|WikiProject Computing / Networking||(Rated Start-class, High-importance)|
- 1 Confusingly similar articles
- 2 RSYNC
- 3 network protocol design principles
- 4 Proprietary standards
- 5 Technologies? Standards? Protocols?
- 6 Hardware protocols
- 7 Proposal: on how to add citations.
- 8 Painter of the Treason of Images
- 9 "Wire format"
- 10 History?
- 11 Length
- 12 Computer science "generally accepted" definition
- 13 protocol vs language
Confusingly similar articles
- Computer network communication protocols (the most common meaning now)
- Communication protocols in other kinds of communication networks (e.g. Morse and/or voice via radio)
- Communication protocols in computing contexts (e.g. inter-process communication).
I'm trying to figure out how these three separate topics map onto the two articles we have. If I understand it correctly, 1 and 2 are supposed to be in Communications protocol, and 3 in Protocol (computing)? However, content from 1 seems to appear in both articles. So there are a couple of questions:
- Do we want to have three articles, or two? Having three might make it more likely that we wouldn't have this confusing overlap of content.
- If we do have three, what should the names be? I would suggest moving 1 to "Protocol (network)" - I know this is going to make a ton of work, but having it at "Communications protocol" seems somewhat confusing, I'd think that would be more appropriate for 2.
- If only two, do I have the right impression of what ought to be in each article?
- It doesn't appear that anyone has written anything covering items 2 and 3. If there's no content, there can't be an article or a section. First step will be to merge so that we don't have two articles covering the same topic, item 1. --Kvng (talk) 23:46, 11 May 2010 (UTC)
Now that I look at Special:Whatlinkshere/Communications protocol, a lot of pages actually link to Network protocol, which redirects here, (along with a lesser number of links to similar titles), so maybe the workload of a split wouldn't be too bad after all. That also suggests that the best name for 1 would be "Network protocol", which is what people seem to be using naturally. Noel (talk) 20:58, 1 September 2005 (UTC)
Just to bring it to your attention, I'm doing disambiguation of Protocol atm. I'm really not clear on the distinction between the scope of these two articles, so my redirection of links to either is probably fairly arbitrary. Hairy Dude 14:36, 7 March 2006 (UTC)
- I suggest merging them into 1 article, and just having seperate sections for these 2 or 3 parts. That will make it easier to merge the overlapping content. We'll split it back up later after the article gets "too big". --184.108.40.206 16:43, 24 August 2006 (UTC)
The articles should be merged. I think the name should be "Network Protocol" since lots of links would indicate that most people use that phrase rather than computing protocol (never used, in my experience) or communications protocol (not so much, not even in the telecommunications industry - the thing that the telecommunications industry provides is just "The Network" - as opposed, of course, to "The Internet").
Speaking with my academic hat, there is no difference between a Protocol (Computing) and a Communications Protocol. The fields of computing and communications overlap in the area of protocols; computers need protocols to communicate and communications network need computing (hardware and/or software) to carry out the procedure for communicating. You might say that this wasn't the case when mechanical switches were used in telephony, but if a slide rule can be called a computer then so can a mechanical switch.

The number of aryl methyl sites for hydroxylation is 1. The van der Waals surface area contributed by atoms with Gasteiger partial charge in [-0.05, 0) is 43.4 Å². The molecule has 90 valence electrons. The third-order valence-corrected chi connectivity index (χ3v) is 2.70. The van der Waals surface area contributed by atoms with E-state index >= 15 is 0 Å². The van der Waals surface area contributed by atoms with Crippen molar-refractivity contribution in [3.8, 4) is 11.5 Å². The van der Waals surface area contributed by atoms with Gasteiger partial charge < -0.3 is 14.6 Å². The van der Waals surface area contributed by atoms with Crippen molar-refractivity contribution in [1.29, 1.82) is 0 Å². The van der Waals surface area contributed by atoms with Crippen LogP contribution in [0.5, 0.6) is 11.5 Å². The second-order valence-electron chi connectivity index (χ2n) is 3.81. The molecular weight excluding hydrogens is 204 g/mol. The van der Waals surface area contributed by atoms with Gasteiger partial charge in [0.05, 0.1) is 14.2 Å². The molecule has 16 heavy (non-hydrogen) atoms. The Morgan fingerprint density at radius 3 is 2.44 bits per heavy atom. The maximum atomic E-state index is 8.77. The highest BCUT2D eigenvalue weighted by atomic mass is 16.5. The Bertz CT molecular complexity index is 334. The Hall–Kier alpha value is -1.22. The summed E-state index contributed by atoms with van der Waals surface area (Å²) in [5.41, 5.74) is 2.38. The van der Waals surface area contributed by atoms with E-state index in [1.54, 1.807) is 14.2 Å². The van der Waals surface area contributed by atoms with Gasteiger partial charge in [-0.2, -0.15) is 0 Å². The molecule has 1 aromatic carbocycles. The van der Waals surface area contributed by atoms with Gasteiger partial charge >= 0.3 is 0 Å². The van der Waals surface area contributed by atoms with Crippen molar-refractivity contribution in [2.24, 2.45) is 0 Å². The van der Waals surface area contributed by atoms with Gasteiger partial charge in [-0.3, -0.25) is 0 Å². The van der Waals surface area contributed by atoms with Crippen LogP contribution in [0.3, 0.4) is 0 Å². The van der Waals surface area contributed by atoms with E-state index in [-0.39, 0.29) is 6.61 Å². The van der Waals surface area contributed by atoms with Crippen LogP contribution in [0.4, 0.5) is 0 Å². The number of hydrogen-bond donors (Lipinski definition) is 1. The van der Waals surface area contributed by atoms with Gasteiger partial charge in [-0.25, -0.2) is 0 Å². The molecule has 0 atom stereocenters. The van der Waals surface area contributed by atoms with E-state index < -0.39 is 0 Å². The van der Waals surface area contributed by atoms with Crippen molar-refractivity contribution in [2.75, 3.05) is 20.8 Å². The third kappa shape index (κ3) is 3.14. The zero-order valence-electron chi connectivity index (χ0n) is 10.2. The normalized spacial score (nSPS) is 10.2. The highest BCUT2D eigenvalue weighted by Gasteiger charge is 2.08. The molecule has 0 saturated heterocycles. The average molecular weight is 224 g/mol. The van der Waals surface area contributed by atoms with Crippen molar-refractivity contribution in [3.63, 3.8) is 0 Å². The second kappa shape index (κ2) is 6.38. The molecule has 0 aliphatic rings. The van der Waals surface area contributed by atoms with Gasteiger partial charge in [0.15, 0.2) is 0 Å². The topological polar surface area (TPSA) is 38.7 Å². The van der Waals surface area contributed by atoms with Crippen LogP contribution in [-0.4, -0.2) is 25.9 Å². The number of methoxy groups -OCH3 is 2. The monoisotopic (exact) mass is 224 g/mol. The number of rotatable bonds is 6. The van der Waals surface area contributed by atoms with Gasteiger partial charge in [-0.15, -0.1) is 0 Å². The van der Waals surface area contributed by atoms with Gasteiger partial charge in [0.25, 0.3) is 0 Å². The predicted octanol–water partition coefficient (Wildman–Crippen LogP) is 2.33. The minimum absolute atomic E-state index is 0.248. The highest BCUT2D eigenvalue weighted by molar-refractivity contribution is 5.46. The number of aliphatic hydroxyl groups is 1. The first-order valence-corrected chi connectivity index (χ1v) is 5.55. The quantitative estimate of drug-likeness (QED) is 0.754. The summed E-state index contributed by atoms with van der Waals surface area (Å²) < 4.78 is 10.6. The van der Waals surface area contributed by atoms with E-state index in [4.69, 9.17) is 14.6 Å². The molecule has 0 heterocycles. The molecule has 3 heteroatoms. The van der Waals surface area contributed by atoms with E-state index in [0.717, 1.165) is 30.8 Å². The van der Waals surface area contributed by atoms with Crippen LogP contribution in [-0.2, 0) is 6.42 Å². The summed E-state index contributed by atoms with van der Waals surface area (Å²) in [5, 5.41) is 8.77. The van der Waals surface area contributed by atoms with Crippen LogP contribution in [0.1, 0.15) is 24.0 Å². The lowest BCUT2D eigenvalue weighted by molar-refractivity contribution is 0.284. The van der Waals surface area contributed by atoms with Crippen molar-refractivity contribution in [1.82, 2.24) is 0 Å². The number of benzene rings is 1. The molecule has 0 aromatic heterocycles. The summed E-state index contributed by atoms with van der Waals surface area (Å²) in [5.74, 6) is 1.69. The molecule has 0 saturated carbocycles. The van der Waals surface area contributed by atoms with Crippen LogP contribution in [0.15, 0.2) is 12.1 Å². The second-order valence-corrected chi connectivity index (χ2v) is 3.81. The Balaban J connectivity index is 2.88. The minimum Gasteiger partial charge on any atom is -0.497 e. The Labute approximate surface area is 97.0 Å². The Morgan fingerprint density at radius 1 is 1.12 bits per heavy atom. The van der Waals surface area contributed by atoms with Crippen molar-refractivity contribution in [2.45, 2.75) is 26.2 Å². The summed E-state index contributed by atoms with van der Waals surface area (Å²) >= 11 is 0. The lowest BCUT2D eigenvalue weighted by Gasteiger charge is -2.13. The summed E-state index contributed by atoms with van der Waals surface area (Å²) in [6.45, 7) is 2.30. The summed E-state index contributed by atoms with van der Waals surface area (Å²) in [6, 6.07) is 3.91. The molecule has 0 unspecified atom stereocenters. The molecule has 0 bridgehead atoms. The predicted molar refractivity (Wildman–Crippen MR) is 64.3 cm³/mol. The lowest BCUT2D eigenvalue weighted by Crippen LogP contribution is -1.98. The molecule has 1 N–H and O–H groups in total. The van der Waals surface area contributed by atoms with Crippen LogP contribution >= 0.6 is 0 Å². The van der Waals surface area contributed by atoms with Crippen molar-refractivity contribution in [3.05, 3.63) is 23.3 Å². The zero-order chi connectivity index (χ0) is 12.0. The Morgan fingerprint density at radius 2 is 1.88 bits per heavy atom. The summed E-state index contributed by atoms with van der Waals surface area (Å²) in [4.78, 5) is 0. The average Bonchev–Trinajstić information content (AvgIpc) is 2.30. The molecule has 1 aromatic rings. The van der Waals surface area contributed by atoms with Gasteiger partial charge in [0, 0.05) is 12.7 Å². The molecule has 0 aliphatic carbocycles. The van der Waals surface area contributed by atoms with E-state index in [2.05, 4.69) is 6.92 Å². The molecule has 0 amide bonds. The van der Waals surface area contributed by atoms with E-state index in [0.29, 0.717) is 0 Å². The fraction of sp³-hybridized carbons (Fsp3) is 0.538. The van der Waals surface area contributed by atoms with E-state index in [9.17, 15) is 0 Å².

I have worked as a computer scientist for 30+ years, including 14 in the telecommunications industry (Bellcore/Bell Labs), so I could expand on this at length but would prefer to try to fix the articles. However, I'm a newbie to wikipedia and am concerned about style and - ahem - protocol.
How should I proceed? Ngriffeth 12:00, 28 June 2007 (UTC)
- A merge has been proposed and has been open for discussion here since 2007. The way to proceed is to do the merge. --Kvng (talk) 17:50, 15 April 2010 (UTC)
- I would suggest merging to Communications protocol and that would be the surviving name. A quick read-through shows Protocol (computing) to be all about communications. --Kvng (talk) 23:46, 11 May 2010 (UTC)
The article says that RSYNC is a proprietary protocol. Thats confusing since the rsync program is free software (GNU GPL). Is rsync really a proprietary protocl?? —Preceding unsigned comment added by 220.127.116.11 (talk) 19:11, 5 February 2008 (UTC)
Questionable passages removed from earlier draft, and comments:
An interesting fact is that the poor design of the error-correction protocol stack of the Internet forces a requirement for error-rates of 1x10-11. This is often achieved by tunneling the the internet protocols through a more reliable protocol such as ATM (asynchronous transfer mode).
- This is not true. TCP will work reasonably well up to about 1x10-7, with slight degradation (0.12% packet loss on 12000 bit packets). In any case, it's fibre, not ATM, that is reliable. ATM has no EDC layer at all (unless you count cell header checksums)
The packets each have a checksum, the sum of all the 8-bit bytes in the packet.
- No it's not: it's 16-bit one's complement checksum of the contents and a pseudo-IP-header: see http://www.networksorcery.com/enp/protocol/tcp.htm for details
- No, they're not pings: they're routing update messages.
-- The Anome
Thanks for the corrections. I think I need to qualify the remarks about the packet error rate. If an error rate above 1x10-11 is also coupled to a delay of three hundred milliseconds or more (i.e. a satellite link), I've heard reports that a packet storm of rebroadcast packets can occur, paralyzing the failing link until routers begin to avoid the congestion. A number of experimental and optionally-deployed protocols use more-selective packet retransmission to avoid this problem, which is a known defect in TCP caused by its windowed packet retransmission policy. Ray Van De Walker